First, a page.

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Tools for Therapeutics

Nov. 13, 2007 | Genetix is a U.K.-based company producing HCA systems that can help streamline the drug development process, particularly in the area of biotherapeutic proteins. Genetix’s cell-based platforms can be applied anywhere from target discovery through to clinical diagnosis. 

“Our systems for cell-based analysis are based on biology, imaging, software, and automation,” explains scientific director Julian Burke. He terms biotherapeutic proteins one of the fastest-growing areas within biopharma, particularly in cancer and inflammatory disease.

“We focus on providing systems for identifying cell-surface proteins that may be potential targets for antibodies or other therapeutic proteins,” says Burke. “Ariol is a high-throughput automated microscope slide based image-analysis system for the quantification of biomarkers, which allows researchers to examine the differences between diseased and non-diseased cells.” When a researcher compares a protein in a diseased tissue section or cell to a control, the corresponding areas of the slides are automatically aligned and presented to the investigator for evaluation.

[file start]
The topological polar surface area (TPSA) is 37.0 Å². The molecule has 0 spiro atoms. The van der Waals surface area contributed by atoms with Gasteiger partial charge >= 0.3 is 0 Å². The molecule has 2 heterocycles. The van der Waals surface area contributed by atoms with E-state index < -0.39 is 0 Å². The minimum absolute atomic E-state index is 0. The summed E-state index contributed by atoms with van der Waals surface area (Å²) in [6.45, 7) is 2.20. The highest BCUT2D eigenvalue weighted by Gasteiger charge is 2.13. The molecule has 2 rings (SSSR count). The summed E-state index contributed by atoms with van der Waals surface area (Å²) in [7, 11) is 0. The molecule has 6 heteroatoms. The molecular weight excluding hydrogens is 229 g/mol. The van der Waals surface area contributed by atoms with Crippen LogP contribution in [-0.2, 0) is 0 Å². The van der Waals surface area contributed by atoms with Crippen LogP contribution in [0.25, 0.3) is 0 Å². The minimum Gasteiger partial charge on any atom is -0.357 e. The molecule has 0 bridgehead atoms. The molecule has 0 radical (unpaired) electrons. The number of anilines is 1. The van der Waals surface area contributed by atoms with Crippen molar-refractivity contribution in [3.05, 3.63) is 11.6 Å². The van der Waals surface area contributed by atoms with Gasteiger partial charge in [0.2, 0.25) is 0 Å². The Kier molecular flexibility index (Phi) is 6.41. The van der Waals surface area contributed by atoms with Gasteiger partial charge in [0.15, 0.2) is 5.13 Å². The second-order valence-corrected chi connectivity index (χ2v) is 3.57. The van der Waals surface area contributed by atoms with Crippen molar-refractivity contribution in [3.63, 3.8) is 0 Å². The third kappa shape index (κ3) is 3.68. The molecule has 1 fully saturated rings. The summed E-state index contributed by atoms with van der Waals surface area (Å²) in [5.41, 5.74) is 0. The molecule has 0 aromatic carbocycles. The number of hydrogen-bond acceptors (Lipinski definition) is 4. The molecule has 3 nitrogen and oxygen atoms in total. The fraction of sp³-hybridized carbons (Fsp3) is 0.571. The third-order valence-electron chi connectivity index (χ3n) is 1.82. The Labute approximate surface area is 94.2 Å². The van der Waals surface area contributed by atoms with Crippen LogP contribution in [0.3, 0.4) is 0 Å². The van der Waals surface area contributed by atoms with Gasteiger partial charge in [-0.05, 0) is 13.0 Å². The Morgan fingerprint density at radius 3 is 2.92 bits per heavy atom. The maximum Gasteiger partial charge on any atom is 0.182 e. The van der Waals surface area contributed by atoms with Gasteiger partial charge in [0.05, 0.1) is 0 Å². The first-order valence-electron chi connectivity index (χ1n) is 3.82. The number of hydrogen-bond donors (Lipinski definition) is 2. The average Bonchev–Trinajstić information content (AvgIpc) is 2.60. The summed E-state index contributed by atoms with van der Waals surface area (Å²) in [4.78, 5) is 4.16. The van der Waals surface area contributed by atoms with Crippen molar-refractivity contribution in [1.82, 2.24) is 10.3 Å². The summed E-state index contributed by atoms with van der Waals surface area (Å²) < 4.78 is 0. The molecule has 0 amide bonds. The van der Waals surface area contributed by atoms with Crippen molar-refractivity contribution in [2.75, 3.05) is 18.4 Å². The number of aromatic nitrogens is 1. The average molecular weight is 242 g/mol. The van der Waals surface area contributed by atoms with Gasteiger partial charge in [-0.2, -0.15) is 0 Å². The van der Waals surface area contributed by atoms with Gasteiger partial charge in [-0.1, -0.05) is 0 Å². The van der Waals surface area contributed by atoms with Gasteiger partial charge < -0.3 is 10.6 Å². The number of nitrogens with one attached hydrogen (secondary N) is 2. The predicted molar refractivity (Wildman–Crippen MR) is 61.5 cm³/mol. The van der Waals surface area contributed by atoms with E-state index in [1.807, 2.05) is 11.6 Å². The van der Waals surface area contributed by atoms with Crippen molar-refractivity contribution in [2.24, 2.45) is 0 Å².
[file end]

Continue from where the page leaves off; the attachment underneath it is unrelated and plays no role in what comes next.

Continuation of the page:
A new product, ClonePix FL, enhances the identification and isolation of therapeutic protein-producing cells and cell lines, increasing throughput while decreasing time and cost. It allows researchers to identify clonal cell lines producing the appropriate biotherapeutic protein (such as a monoclonal antibody) in a matter of days.

“The power of the instrument is to identify and pick the top few percent of clones that will contain the highest-producing cells and rapidly eliminate the 98% of cells that will never be suitable for scale up,” says Burke.

Meanwhile, in the clinic, Ariol is used for disease diagnosis by imaging proteins expressed on cell surfaces such as solid tumors. “Ariol makes the [histopathology] process objective by assigning numerical scores to a pathological section,” says Burke. The system can subdivide patient populations “according to those who are likely to respond to a particular drug and those who will not,” says Burke.

Burke says Genetix’ systems form a key part of many organizations’ workflows for the identification of cell lines and therapeutic monoclonal antibodies. Customers include Centocor, Genentech, and Wyeth, as well as academic institutions such as Sloan Kettering .  — Laurie Sullivan

 Laurie Sullivan is the editor of CHI’s PharmaWeek.

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